Collagen powder in spoon and lightbox with text Collagen©GettyImages
Health Info

Collagen: What is it, and why take a supplement?

Before trying these supplements, take a good look at all the facts.

There’s a lot of buzz at the moment about collagen supplements, with people enthusing about everything from more comfortable joints to stronger skin, hair and nails. But before considering this (or any other dietary supplement) we should take a good look at the facts.

What is collagen?

It is the most common protein in the body, with a fiber-like structure. Resistant and flexible, it is used to make connective tissue, which is a major component of both our skeletons and muscular systems. Collagen also provides our skin with elasticity, preventing sagging and wrinkles.

woman applying collagen©GettyImages

Why supplement our natural supply?

As long as we eat a nutritionally balanced diet - including for example enough zinc and vitamin C - we should be able to produce our own natural collagen. Meat and fish are especially good sources of the proteins needed to make it, but vegetarian and vegan foods can provide them too.

However, as we get older, our bodies gradually make less collagen. And according to the American Academy of Dermatology, women lose 30 per cent of their skin’s collagen in the five years following menopause. Excess sun exposure, environmental pollution, smoking, excess alcohol, and lack of sleep and exercise also all impact collagen production.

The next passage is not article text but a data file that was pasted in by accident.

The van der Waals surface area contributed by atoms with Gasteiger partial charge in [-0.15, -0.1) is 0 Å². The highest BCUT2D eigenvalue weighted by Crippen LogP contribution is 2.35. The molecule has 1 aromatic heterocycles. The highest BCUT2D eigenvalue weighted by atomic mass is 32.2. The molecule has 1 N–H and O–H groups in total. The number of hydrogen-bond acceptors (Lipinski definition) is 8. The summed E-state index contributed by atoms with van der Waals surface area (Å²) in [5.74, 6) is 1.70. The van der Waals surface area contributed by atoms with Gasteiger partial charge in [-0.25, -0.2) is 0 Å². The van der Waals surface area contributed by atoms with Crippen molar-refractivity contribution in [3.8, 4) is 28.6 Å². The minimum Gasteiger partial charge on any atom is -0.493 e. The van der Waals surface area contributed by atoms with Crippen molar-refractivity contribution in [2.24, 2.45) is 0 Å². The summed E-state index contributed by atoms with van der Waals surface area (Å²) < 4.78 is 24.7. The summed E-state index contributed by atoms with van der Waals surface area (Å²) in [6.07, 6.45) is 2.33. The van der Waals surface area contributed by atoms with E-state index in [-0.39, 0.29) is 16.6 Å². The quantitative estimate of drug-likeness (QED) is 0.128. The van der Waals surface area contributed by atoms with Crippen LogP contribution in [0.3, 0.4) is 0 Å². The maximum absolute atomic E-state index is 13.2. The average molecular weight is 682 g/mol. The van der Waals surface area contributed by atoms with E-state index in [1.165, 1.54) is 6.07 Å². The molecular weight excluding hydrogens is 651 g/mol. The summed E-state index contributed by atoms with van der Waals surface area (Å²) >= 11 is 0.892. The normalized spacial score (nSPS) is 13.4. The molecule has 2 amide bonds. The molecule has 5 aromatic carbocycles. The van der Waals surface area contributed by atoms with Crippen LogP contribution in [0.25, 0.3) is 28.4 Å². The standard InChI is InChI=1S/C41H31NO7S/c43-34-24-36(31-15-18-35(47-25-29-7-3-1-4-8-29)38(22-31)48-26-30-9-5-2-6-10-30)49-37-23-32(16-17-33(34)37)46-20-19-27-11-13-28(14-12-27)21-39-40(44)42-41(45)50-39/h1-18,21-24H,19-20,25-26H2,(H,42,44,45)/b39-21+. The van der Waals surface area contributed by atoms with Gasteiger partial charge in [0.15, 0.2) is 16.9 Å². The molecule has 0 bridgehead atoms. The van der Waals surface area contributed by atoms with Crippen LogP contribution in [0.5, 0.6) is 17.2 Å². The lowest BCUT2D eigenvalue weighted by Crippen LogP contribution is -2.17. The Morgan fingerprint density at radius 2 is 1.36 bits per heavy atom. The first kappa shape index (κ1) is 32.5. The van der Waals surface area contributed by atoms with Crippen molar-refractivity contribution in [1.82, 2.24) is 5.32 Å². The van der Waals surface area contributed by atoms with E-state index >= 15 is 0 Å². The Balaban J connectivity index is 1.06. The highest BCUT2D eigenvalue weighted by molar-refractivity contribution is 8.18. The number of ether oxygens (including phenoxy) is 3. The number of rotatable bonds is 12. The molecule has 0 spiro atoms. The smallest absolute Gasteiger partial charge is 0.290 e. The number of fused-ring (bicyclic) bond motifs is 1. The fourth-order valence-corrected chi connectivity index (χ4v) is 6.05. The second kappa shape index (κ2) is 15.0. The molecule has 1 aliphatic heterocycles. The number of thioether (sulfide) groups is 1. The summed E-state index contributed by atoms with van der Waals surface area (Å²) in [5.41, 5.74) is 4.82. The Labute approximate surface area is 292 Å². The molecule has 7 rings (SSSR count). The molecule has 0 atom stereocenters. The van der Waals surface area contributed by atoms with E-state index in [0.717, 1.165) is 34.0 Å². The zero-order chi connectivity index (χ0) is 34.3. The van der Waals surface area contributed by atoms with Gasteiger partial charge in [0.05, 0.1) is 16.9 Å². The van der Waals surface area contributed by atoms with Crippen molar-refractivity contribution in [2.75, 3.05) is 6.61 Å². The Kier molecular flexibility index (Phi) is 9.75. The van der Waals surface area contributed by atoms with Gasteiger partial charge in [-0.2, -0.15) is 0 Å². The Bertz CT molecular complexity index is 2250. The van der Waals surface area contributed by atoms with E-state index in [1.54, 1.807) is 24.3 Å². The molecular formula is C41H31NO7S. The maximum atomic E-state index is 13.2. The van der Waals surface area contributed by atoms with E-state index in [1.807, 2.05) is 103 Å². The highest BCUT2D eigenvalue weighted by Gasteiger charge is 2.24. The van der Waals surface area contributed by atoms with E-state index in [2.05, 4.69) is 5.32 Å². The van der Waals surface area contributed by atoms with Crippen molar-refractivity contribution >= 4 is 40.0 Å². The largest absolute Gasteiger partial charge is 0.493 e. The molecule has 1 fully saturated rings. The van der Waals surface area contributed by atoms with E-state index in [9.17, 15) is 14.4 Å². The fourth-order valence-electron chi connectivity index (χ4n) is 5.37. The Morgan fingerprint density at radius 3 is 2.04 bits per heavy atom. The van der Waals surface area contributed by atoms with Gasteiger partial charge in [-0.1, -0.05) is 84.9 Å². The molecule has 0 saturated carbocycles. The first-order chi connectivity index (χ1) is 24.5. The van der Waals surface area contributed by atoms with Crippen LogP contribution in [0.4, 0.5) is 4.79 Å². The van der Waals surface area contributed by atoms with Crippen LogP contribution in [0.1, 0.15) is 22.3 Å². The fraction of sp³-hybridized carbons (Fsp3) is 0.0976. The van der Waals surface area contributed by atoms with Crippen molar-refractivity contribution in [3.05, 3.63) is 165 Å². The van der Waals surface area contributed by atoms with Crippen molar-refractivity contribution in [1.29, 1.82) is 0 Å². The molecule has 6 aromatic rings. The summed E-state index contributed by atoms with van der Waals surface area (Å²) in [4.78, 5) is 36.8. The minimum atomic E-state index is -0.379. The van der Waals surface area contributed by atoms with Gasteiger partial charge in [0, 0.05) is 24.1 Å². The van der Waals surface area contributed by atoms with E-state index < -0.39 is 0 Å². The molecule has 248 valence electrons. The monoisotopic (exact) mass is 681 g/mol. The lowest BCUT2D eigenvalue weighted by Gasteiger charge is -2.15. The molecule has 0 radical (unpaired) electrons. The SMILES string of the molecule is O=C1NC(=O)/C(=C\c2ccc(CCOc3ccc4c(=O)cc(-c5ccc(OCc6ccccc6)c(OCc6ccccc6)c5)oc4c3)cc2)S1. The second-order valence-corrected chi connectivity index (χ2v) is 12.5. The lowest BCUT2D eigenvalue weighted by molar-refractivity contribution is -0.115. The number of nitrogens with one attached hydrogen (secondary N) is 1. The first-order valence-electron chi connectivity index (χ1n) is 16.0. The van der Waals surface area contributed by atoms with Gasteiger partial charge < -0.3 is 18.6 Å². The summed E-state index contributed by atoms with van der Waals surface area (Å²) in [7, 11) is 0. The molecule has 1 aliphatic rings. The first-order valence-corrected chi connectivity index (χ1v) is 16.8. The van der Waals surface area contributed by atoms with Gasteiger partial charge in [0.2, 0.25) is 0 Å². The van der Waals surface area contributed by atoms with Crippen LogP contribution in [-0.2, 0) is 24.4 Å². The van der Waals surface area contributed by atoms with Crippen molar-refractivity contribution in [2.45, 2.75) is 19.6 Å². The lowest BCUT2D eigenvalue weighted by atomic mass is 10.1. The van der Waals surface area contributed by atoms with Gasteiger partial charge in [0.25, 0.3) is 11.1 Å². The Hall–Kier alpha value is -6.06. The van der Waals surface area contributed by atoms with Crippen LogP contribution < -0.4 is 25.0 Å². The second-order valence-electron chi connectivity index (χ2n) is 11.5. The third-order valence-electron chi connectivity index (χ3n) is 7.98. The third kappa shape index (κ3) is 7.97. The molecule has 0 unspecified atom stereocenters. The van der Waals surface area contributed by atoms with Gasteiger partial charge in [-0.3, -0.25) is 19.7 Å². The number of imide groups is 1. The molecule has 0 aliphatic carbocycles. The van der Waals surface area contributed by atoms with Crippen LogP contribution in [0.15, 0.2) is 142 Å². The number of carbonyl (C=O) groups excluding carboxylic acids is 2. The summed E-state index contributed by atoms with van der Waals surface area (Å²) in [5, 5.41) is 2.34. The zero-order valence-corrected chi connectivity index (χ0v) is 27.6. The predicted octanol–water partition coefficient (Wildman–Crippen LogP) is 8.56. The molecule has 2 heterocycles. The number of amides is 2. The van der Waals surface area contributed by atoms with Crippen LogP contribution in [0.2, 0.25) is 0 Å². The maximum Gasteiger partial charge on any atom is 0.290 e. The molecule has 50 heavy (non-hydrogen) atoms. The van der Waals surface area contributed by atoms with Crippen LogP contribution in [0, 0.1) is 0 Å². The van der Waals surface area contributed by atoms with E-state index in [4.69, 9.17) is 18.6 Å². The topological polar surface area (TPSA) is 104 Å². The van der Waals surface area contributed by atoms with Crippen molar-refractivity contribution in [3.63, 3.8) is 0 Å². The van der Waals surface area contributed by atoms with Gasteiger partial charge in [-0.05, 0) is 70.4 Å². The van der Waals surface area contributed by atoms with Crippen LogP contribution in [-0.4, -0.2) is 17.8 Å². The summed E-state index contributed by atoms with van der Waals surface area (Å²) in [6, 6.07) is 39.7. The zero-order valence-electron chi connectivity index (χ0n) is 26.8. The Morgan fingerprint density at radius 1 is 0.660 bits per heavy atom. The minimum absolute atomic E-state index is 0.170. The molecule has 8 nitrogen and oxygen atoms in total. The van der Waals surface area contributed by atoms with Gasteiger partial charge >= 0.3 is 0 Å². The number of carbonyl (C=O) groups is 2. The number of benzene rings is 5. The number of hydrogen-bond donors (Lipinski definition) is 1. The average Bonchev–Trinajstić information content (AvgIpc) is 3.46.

Who may be advised to take collagen?

Those suffering from diseases affecting the joints such as osteoarthritis, where it has been shown to improve function and decrease pain.

Professional athletes or others who do a lot of strenuous exercise, causing wear and tear of the tendons and cartilages (the connective tissue between muscles and bones). Collagen can help recovery and prevent future health problems.

Measuring spoon with collagen©GettyImages


Collagen has few contraindications; but it is always best to consult a health specialist before taking any supplement, especially if you are taking medication or are diabetic.

Don’t take collagen for a long period; rest every 2-3 months for a minimum of one month. Do not exceed the recommended dose of 10 grams per day. Do not consume in case of: phenylketonuria, hyperuricemia, renal or hepatic insufficiency.

Disclaimer: This information is for general knowledge only and should not be used in place of professional medical advice. Always consult with your doctor or a qualified healthcare provider for advice on any medical concerns.

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